E-Commerce Bill Consultation Library: Charles Lindsey



Comments on the Draft Electronic Communications Bill

By Charles Lindsey 

5 Clerewood Avenue
Heald Green
Tel/Fax (0161) 437 4506

Date: Friday October 8th 1999

I am a retired Senior Lecturer in Computer Science at the University of
Manchester. Since my retirement, I have made it my business to take a
detailed interest in many activites related to the Internet, including in particular
matters connected with the authenticity and security of digital communications.

There are many features of this Bill which have attracted widespread adverse
comment, with most of which I agree. I have, however, chosen in these
Comments to address just a single issue - namely the section 10 notices, that which
they may contain, and the manner of complying with them. It is my opinion
that the Bill, as presently worded, deprives those who receive the notices of
some basic rights, whilst at the same time omitting some features which would be
of benefit to the Law Enforcement Agencies.

I start with Section 19, which defines some basic terms, and then proceed to
discuss sections 10 and 11.

Section 19.

The definitions of "signature", "key" and "protected data" in this section
give cause for concern.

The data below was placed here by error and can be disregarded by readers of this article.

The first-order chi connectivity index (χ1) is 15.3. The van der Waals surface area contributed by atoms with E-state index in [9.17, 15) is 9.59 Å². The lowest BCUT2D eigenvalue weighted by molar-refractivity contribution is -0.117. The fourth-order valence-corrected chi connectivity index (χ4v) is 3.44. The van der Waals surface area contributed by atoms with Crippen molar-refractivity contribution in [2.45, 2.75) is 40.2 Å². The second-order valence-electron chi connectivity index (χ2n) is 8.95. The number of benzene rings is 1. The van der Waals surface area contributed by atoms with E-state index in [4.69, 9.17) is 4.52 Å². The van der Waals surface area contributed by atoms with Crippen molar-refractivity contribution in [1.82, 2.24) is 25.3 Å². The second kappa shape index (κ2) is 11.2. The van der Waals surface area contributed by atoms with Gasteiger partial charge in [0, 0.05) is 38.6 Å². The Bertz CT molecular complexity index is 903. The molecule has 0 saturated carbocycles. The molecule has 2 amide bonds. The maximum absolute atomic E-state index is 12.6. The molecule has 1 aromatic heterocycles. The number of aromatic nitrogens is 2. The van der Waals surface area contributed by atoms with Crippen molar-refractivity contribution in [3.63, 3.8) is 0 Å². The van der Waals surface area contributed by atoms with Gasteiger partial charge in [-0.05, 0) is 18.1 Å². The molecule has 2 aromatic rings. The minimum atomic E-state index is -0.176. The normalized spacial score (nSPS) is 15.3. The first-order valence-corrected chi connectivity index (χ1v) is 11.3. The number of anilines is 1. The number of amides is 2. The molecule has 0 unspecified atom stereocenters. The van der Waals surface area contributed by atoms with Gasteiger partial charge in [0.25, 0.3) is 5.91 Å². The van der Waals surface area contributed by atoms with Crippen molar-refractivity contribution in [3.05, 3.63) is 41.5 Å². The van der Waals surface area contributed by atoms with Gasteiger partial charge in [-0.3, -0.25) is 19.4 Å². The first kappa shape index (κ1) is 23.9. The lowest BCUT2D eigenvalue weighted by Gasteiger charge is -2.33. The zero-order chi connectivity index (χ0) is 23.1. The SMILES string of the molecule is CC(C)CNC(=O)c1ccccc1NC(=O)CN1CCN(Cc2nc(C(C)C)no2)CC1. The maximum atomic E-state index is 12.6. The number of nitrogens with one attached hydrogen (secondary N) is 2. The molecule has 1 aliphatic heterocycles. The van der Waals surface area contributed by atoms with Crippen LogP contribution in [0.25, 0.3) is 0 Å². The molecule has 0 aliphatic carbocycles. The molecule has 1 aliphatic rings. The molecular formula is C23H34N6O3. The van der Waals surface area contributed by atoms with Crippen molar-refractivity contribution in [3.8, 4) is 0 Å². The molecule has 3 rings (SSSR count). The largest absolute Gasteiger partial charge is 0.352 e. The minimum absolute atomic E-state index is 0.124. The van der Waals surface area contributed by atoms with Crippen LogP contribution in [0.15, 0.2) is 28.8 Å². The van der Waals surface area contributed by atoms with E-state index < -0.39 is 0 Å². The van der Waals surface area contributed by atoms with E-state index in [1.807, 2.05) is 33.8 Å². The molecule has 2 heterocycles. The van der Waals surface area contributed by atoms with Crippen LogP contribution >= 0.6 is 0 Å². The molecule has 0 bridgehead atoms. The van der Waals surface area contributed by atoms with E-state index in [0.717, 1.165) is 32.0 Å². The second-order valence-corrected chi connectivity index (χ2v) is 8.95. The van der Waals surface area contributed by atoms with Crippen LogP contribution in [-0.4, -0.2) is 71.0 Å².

In particular, it is not recognised that electronic signatures may be used
for conveying permission to perform some act. This is done by constructing some
token which conveys the permission and signing it with the private key of
the person claiming to have authority to give that permission. Examples of the
permissions that might be conveyed in this way are permissions to access
(or rather to use) some other key (whether it be an encryption or a
signature key), and for delegating authority for the giving of some permission to
someone else.

For example, the Company Accountant might be authorised to make payments
using some form of electronic funds transfer, by creating a token containing
details of the transfer and giving permission for the corporate
fund-transfer-signing-key to be used to authenticate the transfer. He would
sign the token with his own private key so that the central secure computer
that actually generated the signed transfer could check that the token came
from a properly authorised person.

More likely, he would delegate authority to make such transfers (perhaps up
to some defined limit) to some member of his staff (and revoke that authority